However, the Opponent challenged this interpretation and argued that it was unclear how there can be any light reflected from a highly absorptive, dark surface.

In answer, the Applicant amended the Claims and then submitted that this phrase in Claim 1 meant viewing in a low level of light reflected from a dark background, as even dark backgrounds reflect some light. With regards to the meaning of the phrase in Claim 4, the Applicant submitted that it should be interpreted as viewing light reflected from the security element being held against the dark background surface.

The Hearing Officer held that the Claims in conjunction with the Applicant’s submissions in regards to the Claims, made it impossible to ascertain the invention that is being claimed. No assessment of other grounds of opposition was carried out with regards to Claims 1 to 3 and they were held to be invalid for lack of clarity.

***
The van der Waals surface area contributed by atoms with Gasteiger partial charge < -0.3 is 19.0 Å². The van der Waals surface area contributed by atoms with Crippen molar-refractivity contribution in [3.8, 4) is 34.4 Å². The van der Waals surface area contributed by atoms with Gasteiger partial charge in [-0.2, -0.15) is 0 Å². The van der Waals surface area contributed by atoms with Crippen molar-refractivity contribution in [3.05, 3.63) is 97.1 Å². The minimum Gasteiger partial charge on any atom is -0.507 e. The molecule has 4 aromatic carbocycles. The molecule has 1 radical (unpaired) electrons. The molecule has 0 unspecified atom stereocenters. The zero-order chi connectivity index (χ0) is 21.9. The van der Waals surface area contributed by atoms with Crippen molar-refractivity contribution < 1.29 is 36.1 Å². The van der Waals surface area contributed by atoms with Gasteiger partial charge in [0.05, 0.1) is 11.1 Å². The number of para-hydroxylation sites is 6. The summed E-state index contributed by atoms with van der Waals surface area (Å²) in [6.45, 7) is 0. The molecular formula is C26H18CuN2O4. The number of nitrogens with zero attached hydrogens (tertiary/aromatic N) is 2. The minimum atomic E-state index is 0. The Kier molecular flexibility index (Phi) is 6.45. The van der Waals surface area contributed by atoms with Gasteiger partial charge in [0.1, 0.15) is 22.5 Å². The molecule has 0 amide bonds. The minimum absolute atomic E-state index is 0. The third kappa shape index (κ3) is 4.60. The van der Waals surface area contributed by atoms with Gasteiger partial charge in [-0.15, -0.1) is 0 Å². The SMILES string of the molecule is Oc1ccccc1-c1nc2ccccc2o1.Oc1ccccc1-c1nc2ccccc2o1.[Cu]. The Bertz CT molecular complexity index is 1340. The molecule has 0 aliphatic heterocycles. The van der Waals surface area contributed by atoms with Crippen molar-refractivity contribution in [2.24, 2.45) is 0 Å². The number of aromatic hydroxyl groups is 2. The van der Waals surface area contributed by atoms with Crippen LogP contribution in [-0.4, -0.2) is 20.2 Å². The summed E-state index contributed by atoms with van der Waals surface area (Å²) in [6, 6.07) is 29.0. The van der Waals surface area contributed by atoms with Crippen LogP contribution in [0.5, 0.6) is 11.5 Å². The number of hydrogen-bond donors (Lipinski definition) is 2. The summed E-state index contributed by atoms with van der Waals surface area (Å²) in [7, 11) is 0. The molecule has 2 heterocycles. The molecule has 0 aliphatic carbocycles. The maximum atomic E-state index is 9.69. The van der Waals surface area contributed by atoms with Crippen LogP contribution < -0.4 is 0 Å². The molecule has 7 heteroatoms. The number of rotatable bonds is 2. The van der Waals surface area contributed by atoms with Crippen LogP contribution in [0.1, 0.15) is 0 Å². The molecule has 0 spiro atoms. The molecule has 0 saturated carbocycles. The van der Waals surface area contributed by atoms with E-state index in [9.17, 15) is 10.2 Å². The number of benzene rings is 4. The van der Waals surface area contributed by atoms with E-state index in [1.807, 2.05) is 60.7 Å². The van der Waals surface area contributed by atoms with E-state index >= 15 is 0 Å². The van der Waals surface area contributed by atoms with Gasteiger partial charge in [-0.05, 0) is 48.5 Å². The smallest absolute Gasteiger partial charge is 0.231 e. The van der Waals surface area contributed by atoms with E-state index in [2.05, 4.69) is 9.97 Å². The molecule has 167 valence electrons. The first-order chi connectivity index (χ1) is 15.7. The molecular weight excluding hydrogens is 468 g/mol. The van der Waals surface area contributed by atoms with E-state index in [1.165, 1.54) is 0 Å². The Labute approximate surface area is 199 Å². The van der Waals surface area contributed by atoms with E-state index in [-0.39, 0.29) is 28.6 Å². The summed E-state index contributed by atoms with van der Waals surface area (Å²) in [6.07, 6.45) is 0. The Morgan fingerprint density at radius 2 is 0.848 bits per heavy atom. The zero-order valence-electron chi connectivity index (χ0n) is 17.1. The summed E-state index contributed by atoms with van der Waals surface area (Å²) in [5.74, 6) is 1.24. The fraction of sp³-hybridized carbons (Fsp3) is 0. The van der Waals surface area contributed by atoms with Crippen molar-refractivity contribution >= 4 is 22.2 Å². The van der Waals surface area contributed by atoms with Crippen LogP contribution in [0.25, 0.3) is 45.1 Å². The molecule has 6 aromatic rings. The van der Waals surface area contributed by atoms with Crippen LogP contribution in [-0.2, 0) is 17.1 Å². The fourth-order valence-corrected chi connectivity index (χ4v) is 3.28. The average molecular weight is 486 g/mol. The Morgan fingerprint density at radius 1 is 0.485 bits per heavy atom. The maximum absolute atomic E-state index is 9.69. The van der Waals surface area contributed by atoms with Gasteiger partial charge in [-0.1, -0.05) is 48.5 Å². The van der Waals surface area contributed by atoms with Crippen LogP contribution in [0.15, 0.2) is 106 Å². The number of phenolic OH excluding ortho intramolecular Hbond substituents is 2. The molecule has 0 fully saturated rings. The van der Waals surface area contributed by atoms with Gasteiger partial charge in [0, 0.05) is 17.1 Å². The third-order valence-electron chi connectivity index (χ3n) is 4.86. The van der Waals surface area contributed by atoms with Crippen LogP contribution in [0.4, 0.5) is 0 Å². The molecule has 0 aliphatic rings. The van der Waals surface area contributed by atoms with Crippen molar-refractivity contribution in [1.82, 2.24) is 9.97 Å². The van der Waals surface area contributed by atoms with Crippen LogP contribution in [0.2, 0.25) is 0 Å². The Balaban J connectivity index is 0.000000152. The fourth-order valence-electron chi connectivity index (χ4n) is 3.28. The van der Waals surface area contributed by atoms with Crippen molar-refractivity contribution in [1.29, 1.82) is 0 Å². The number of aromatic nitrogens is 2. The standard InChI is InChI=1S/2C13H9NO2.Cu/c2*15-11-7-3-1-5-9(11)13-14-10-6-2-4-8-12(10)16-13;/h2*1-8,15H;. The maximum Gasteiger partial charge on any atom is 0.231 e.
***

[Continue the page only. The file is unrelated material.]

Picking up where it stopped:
The Applicant is permitted to file a request to amend the Claims within sixty (60) days from the date of the decision.

Take Home Message

It is standard practice in the drafting of Patent Specifications to ensure that the meaning of features and/integers cited in a Claim are consistent throughout the Specification. However, it is worth bearing in mind that any ambiguity in the meaning of phrases used in different Claims could prove to be an Achilles’ heel of what could otherwise have been considered to be a novel and inventive invention.

Furthermore, while there is no file estoppel in Australia, submissions relating to the meaning of specific phrases in a Patent Specification that are filed in a Patent Opposition may obstruct later amendment of the Claims. The amendment of accepted Patent Claims in Australia is not guaranteed and is at the discretion of the Commissioner, or his or her Delegate.

Furthermore, an amendment filed after acceptance is not allowable if it, inter alia, would result in a Claim that does not in substance fall within the scope of the claims of the specification before amendment; or if it would result in the specification failing to disclose the invention in a manner which is clear enough and complete enough for the invention to be performed by a person skilled in the relevant art.

Thus, even when using ordinary phrases based on their plain English meaning, it remains important to ensure consistency in the use of these phrases throughout all of the Claims.